Photo courtesy of Melony Matthews.

“You can take an opera story and put it in any contemporary context, and it would be relevant for today,” says Melony Matthews. Matthews—an actress, dancer, and opera singer—appears in this quiet, lovely video collaboration with fashion house Eckhaus Latta and the director Alexa Karolinski:

In the video, Matthews wears a lush, light-brown turtleneck sweater and lovingly sings the classic “O Mio Babbino Caro” from the opera Gianni Schicchi by Giacomo Puccini. The song, a simple aria about a young girl who pleads to her father about her love for a young man, is relevant to our political moment. I spoke with Matthews about her background, working with Eckhaus Latta, and why opera will never be outdated.

BRITT JULIOUS: What inspired you to become an opera singer?

MELONY MATTHEWS: I’ve been singing all my life in the church, but I was never considered a real singer in the family because I come from a Southern Baptist background and my family are gospel singers. I was never in the top rank in my family of singers. When I went to college, I majored in drama. I graduated at 20 and went to the Ailey School to perform as a modern dancer. I decided to take voice lessons so I could be a triple threat. I did an open mic one night because I was broke as a student. I got booed on the stage, and I was so heartbroken and devastated. I thought, “I know I’ve got a voice. I know I’ve got some kind of voice.” That’s when I went to my voice teacher and told her about getting booed. She said, “Maybe you should try a repertoire that’s closer to what your natural voice is inclined for.” I asked her what that was and she said, “Why don’t you try a couple of things and see?” I thought about my favorite things to sing and one of them was from Cinderella. She said, “Why don’t you go in that direction?” And I asked, “What is that?” and she said opera. So I gave it a try. I discovered that I really loved it and it was a medium for all of me. I don’t mean physically. I mean me as a performer. I’m very grand in everything I do. It was the perfect medium for me to be as big as I want to be. I took the suggestion and it’s been one of the best decisions I ever made.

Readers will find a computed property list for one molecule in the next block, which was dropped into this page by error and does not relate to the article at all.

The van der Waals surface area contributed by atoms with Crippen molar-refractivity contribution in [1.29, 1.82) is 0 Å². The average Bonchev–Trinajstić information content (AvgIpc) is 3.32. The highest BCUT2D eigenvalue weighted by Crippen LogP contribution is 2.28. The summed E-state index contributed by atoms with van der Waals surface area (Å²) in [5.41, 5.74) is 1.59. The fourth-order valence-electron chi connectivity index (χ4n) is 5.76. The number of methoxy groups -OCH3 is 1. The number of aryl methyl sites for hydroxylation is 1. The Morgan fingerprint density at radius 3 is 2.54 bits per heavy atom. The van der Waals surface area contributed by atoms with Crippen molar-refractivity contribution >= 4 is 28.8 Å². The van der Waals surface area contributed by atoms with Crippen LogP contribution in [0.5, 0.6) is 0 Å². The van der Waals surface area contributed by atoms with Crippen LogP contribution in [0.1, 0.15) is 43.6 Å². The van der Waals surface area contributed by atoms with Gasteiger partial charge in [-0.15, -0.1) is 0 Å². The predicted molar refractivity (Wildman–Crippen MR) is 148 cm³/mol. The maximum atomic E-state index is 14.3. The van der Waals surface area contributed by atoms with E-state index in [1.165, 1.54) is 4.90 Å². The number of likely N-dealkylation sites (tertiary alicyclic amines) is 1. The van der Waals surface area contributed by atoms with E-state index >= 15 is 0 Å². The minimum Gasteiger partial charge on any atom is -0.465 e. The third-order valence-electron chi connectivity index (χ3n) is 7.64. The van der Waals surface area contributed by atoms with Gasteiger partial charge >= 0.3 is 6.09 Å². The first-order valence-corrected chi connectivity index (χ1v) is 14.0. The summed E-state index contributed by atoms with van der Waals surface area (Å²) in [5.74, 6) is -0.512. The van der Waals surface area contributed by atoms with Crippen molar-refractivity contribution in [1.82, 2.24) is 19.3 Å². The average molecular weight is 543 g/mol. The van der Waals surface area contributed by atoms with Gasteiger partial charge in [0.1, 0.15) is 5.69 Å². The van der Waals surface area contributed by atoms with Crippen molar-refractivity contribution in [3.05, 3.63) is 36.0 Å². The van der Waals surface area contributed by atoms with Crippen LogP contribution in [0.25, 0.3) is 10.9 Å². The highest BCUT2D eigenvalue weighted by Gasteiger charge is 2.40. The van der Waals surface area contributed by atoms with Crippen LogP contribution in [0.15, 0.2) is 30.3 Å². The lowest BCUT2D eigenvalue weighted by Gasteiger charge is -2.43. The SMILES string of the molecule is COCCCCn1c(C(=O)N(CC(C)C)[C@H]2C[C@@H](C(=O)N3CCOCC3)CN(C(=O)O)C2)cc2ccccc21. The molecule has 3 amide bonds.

How has opera changed you as an artist?

[Opera] taught me my vocal abilities. It taught me that I can express my feelings and that I am able to own my feelings. It was a very big change for me to be able to allow myself to be vulnerable and for people to see that vulnerability, but not necessarily expose me as an individual. I am a private person, but [opera] allowed people to see that I put all of me into what I am performing. You can’t be an artist unless you allow for that vulnerability.

How did you connect with the filmmakers and Eckhaus Latta?

I collected money for the Salvation Army on the street. I got bored, so I started singing Christmas carols and my bucket just filled up. So after that, everybody sang or brought an instrument. It just grew into this big thing. I decided that since that worked so well, I would naturally just try street singing. I’ve seen it all the time and never connected myself to it. I wish I had connected myself to it earlier. I wanted to practice and to develop and break those bad habits I gained with 12 years in the chorus. The first day I got my permit to sing, I went on the street and looked at Third Street Promenade in Santa Monica. The unique thing about Third Street Promenade is that it welcomes street performers. I eventually went out there and I sang, and I have been hooked on it ever since. It is so fulfilling, and I perform every day, like a stage show. I choose sets that are standards, and I am developing my technique. I’ve been out there for about 18 months, and I’ve become a stronger singer. I’ve broken a lot of habits. I remembered a lot of things my teacher taught that I had forgotten. I also started singing at the farmer’s market and [Eckhaus Latta and Alexa Karolinski] saw me there in Hollywood. They said, “Oh my gosh! Would you like to work with us?” I was like, “Sure!” They were very cordial and very nice. We exchanged information. I think later on they came up with this idea for me. I’m just so grateful that they wanted a chance to work with me and asked to include me. It was a wonderful experience. I felt so honored that someone thought enough of my voice to want to put clothes on me that they made and have me prance around and sing.